Scientists shocked by massive Alzheimer’s breakthrough – Morning Ticker
A major new discovery by scientists could pave changes in how we treat the deterioration of the mind in older people.
A groundbreaking new discovery by scientists at the National Academies of Sciences, Engineering and Medicine could lead to a major change in how we deal with aging brains to prevent cognitive decline resulting in dementia and Alzheimer’s. A new report says that a combination of exercise, controlling blood pressure, and some form of brain training may drastically reduce mental decline.
Scientists cautioned that more research is needed before doctors begin prescribing the routine to patients who may be at risk of Alzheimer’s, but it’s an exciting new finding. Currently, there aren’t any proven ways to prevent Alzheimer’s or dementia.
Also, those three strategies don’t do any harm, and two of them are certainly beneficial. Scientists pursued this study because of a belief in scientific circles that the changes in the brain that lead to Alzheimer’s begin early on, and therefore may be able to be prevented.
The full statement from NASEM is below.
Cognitive training, blood pressure management for people with hypertension, and increased physical activity all show modest but inconclusive evidence that they can help prevent cognitive decline and dementia, but there is insufficient evidence to support a public health campaign encouraging their adoption, says a new report from the National Academies of Sciences, Engineering, and Medicine. Additional research is needed to further understand and gain confidence in their effectiveness, said the committee that conducted the study and wrote the report.
“There is good cause for hope that in the next several years much more will be known about how to prevent cognitive decline and dementia, as more clinical trial results become available and more evidence emerges,” said Alan I. Leshner, chair of the committee and CEO emeritus, American Association for the Advancement of Science. “Even though clinical trials have not conclusively supported the three interventions discussed in our report, the evidence is strong enough to suggest the public should at least have access to these results to help inform their decisions about how they can invest their time and resources to maintain brain health with aging.”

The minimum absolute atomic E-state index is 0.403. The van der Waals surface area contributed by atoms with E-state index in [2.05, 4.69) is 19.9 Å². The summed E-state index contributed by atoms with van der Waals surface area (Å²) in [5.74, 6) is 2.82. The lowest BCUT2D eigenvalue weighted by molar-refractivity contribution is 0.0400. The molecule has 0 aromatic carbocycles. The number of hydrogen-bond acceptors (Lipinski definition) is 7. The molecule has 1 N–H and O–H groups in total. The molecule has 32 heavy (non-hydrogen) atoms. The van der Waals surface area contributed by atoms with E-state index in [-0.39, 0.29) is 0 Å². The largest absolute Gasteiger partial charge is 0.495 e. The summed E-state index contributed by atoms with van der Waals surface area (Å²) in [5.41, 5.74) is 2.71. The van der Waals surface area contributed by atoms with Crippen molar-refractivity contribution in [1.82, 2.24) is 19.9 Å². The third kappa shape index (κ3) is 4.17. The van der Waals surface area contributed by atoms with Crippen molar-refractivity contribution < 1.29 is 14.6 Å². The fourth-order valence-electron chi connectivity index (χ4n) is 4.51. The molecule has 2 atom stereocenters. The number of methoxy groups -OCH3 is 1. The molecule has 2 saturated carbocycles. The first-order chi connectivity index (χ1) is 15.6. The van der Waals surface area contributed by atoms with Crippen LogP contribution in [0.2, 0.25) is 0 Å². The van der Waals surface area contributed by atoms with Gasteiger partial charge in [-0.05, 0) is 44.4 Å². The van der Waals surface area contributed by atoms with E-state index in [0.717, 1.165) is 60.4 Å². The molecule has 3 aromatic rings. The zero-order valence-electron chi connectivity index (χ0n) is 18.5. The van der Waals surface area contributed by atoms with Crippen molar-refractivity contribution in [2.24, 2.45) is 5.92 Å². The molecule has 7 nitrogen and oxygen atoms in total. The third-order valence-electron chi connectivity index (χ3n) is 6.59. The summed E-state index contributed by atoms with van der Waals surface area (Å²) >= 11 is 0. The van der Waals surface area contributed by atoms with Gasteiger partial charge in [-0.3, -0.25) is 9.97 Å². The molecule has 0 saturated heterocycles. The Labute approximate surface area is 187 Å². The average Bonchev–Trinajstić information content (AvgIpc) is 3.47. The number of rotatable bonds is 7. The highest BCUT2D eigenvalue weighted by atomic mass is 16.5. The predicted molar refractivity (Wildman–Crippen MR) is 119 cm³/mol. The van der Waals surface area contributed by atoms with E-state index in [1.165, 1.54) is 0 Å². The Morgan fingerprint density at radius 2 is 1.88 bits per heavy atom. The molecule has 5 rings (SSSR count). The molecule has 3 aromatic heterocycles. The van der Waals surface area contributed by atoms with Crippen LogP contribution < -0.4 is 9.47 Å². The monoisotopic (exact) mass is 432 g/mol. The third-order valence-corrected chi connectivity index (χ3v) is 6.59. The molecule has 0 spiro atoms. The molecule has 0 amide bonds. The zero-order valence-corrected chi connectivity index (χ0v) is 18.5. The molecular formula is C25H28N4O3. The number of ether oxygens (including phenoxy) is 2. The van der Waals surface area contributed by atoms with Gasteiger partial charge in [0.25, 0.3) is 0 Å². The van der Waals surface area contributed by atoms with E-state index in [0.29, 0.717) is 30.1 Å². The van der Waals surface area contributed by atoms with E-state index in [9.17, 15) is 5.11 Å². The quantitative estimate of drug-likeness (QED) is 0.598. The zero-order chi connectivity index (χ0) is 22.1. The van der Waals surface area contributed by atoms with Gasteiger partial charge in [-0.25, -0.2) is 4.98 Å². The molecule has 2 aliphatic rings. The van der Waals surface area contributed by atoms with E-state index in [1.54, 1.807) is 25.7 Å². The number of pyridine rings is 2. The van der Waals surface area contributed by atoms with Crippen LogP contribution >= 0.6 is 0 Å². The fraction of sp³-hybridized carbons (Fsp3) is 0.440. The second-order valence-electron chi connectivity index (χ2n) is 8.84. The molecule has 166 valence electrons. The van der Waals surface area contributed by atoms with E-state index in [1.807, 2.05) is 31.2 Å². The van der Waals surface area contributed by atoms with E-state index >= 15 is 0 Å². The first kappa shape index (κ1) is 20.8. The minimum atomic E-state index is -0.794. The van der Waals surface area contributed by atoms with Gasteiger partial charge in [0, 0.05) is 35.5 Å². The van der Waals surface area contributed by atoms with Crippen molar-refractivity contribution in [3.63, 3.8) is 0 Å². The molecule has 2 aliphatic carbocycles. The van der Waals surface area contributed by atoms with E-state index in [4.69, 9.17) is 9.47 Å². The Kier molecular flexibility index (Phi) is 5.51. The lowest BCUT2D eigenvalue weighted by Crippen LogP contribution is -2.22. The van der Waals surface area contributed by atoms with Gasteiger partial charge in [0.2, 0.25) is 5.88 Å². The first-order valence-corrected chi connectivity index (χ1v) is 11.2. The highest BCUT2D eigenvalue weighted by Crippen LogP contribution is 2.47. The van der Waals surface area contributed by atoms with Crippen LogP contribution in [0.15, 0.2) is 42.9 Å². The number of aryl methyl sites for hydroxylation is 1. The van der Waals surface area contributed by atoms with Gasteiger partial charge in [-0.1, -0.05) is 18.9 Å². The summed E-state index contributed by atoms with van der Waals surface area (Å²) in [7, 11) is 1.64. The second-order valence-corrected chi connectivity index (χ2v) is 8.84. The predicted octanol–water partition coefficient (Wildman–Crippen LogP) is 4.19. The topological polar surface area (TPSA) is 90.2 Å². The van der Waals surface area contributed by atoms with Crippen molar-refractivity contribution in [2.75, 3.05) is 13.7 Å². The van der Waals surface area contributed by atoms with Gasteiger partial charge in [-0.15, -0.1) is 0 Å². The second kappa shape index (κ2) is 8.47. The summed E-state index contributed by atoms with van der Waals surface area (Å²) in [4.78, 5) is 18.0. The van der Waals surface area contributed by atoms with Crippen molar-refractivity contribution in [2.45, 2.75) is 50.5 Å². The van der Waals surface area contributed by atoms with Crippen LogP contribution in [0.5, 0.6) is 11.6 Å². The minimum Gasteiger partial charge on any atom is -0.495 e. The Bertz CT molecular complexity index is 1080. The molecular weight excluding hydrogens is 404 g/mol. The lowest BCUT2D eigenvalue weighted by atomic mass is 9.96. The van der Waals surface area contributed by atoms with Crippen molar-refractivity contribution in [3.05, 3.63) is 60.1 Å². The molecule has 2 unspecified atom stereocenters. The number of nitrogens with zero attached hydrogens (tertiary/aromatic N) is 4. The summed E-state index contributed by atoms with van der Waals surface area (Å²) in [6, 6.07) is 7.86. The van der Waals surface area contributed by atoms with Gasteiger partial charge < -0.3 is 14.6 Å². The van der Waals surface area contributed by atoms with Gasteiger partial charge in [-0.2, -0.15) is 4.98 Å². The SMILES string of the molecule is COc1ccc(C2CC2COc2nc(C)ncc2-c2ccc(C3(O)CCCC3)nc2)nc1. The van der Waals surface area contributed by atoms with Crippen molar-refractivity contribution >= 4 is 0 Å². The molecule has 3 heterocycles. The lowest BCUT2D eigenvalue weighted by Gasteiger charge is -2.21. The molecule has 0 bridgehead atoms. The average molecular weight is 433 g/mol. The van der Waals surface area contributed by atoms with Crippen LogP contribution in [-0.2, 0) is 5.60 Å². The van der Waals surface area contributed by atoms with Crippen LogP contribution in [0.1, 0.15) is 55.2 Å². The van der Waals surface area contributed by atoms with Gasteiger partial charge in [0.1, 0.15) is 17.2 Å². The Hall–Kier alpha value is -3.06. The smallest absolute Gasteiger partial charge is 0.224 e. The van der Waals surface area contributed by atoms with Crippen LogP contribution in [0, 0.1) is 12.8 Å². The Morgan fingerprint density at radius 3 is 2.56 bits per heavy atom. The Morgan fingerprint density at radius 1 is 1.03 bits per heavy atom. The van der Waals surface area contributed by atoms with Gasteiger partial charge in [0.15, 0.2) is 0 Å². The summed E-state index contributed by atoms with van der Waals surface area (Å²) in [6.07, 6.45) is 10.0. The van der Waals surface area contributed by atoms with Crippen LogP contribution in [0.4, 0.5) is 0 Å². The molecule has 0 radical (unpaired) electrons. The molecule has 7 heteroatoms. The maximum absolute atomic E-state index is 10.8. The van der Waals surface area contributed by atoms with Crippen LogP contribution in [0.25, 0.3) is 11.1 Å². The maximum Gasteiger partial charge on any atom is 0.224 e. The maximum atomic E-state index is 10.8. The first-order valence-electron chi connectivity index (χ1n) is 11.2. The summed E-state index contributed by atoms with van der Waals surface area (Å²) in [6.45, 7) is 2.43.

An earlier systematic review published in 2010 by the Agency for Healthcare Research and Quality (AHRQ) and an associated “state of the science” conference at the National Institutes of Health had concluded that there was insufficient evidence to make recommendations about any interventions to prevent cognitive decline and dementia. Since then, understanding of the pathological processes that result in dementia has advanced significantly, and a number of clinical trials of potential preventive interventions have been completed and published. In 2015, the National Institute on Aging (NIA) contracted with AHRQ to conduct another systematic review of the current evidence. NIA also asked the National Academies to convene an expert committee to help inform the design of the AHRQ review and then use the results to make recommendations to inform the development of public health messaging, as well as recommendations for future research. This report examines the most recent evidence on steps that can be taken to prevent, slow, or delay the onset of mild cognitive impairment and clinical Alzheimer’s-type dementia as well as steps that can delay or slow age-related cognitive decline.
Overall, the committee determined that despite an array of advances in understanding cognitive decline and dementia, the available evidence on interventions derived from randomized controlled trials – considered the gold standard of evidence – remains relatively limited and has significant shortcomings. Based on the totality of available evidence, however, the committee concluded that three classes of interventions can be described as supported by encouraging but inconclusive evidence. These interventions are: